Shopping in China

China is an incredible place for shopping. With China’s ancient history and culture, the variety of items available is almost unlimited. Each city, town, and village in China has its own unique culture, art, and clothing, so there is so much to choose from. Shopping can be a great deal of fun in China, but there are things to keep in mind and watch out for.

Larger department stores and supermarkets in China have fixed prices, but virtually every retailer in China does not, allowing for bargaining. Without a lot of experience, it is impossible to know what a retailer’s bottom line is, so a good rule of thumb is to bargain down to a price that you are comfortable with.

In China, credit cards are becoming more prevalent and can be used in hotels, and major restaurants, but most retailers do not accept them, so cash is a better option. Credit cards that are accepted in China include: Master Card, Visa, American Express, JCB, Diners Club, Million, and Federal.

There are a large amount of fakes on the market in China, especially with antiques, and higher-ticket items. If you wish to purchase jade or jewelry, it is highly recommended that you purchase from official shops, unless you are experienced.


Bargaining is expected in China. Few places will have prices marked and those that do often will accept bargaining. You can try to bargain wherever you may do your shopping. You may wish to bring a calculator along with you to help you do the conversion rates. Bargaining is expected in China, but if you do make a counter offer, and it is met, you are expected to buy the item. Always check the item you are given for flaws, or damage. You should also always ask for a receipt in case customs asks for it when leaving the country. When in a tourist area, look around and ask prices before purchasing an item. It will give you a good idea of the price ranges, and you will know where else you can get the same product if a shop will not lower its price to what you are willing to pay. A general rule for bargaining is to respond with an offer half the price of what the shop keeper asks and bargain your way up there. If they will not meet your price, a good tactic is to simply walk out of the store. Many times they will call you back and agree to your price.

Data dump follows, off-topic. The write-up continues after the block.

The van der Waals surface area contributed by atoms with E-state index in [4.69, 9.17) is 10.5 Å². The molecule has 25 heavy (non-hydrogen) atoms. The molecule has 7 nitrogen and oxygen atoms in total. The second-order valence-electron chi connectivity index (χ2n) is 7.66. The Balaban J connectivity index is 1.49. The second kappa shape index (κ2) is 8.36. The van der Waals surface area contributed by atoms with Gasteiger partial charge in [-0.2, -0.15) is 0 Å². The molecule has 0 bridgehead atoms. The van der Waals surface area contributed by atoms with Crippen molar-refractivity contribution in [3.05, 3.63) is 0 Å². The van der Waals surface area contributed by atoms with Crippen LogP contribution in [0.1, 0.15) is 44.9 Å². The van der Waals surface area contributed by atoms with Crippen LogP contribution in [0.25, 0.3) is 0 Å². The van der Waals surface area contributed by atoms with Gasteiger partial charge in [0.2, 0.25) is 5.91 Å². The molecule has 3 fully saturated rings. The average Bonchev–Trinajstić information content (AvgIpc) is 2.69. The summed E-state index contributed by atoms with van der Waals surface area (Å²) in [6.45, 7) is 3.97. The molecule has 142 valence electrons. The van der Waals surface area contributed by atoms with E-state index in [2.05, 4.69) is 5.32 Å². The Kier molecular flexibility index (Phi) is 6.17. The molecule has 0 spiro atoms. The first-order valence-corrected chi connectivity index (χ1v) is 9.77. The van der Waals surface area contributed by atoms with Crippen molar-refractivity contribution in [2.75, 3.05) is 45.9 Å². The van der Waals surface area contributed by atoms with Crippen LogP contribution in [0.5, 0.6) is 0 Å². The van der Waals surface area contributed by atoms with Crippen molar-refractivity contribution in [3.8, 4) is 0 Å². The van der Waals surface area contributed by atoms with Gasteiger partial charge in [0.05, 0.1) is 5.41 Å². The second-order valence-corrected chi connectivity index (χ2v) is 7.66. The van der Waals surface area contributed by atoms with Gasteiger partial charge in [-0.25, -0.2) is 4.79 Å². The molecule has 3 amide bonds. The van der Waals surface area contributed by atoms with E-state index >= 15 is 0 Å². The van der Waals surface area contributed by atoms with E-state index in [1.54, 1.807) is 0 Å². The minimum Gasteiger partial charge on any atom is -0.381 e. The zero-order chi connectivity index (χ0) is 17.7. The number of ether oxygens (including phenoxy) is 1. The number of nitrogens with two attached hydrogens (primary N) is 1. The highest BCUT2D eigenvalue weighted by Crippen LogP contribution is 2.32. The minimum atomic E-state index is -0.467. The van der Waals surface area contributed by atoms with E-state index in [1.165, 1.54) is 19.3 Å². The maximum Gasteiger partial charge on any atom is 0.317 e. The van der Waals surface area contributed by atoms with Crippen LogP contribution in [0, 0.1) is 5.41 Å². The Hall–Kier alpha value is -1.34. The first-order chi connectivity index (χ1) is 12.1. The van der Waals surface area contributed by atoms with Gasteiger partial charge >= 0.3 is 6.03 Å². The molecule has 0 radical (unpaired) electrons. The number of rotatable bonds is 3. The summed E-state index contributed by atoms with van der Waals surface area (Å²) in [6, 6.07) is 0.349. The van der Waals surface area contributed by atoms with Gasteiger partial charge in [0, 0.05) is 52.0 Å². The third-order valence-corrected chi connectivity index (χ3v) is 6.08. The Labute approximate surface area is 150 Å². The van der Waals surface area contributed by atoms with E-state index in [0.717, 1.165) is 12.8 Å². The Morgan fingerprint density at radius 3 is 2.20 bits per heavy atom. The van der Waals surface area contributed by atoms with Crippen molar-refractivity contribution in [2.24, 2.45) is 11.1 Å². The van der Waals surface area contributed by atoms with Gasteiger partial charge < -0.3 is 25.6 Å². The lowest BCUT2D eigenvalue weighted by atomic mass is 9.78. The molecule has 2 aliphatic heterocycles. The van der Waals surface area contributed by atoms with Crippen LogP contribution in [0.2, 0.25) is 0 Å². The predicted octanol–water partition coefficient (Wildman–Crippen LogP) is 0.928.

What to Buy:

Virtually every area in China has its own specialty items, especially the more famous cities. Different cities have different local specialties. Beijing is known for its cloisonné enamel, clay toys, and opera masks. Shanghai is known for its jade and silk. Xian is famous for its rugs, and terracotta warrior reproductions. Guilin is known for its traditional Chinese paintings. Suzhou and Hangzhou are famous for their silks. Hangzhou is famous for Dragon Well Tea. Tibet is filled with unique Buddhist art and carvings. Xinjiang is known for its rugs. Yunnan Province is known for its Ethnic Minority art and tea. Guizhou is very well known for its Ethnic Minority cloth, and art. These are only a small selection of the items available in China.


We generally recommend that visitors do not purchase antiques in China. Most of the items available for sale are fake, and unless you are an expert, it is very hard to tell the difference. Common sense is a great way to deal with antique buying. If it looks too good to be true, then it probably is. If you see an imperial piece, it is a fake. Most pieces made for, or used for the Emperor or royal families are already in museums, and are not sold in markets. The really good pieces are not even put out for show. Generally if an antique dealer gets a really nice item, he calls those, who he knows collect that particular type of item, and it never goes on display. If you do purchase a piece, predating 1912, it must have a wax seal, which will allow it to be exported from the country. Any antique earlier than 1912 cannot be taken out of China legally.

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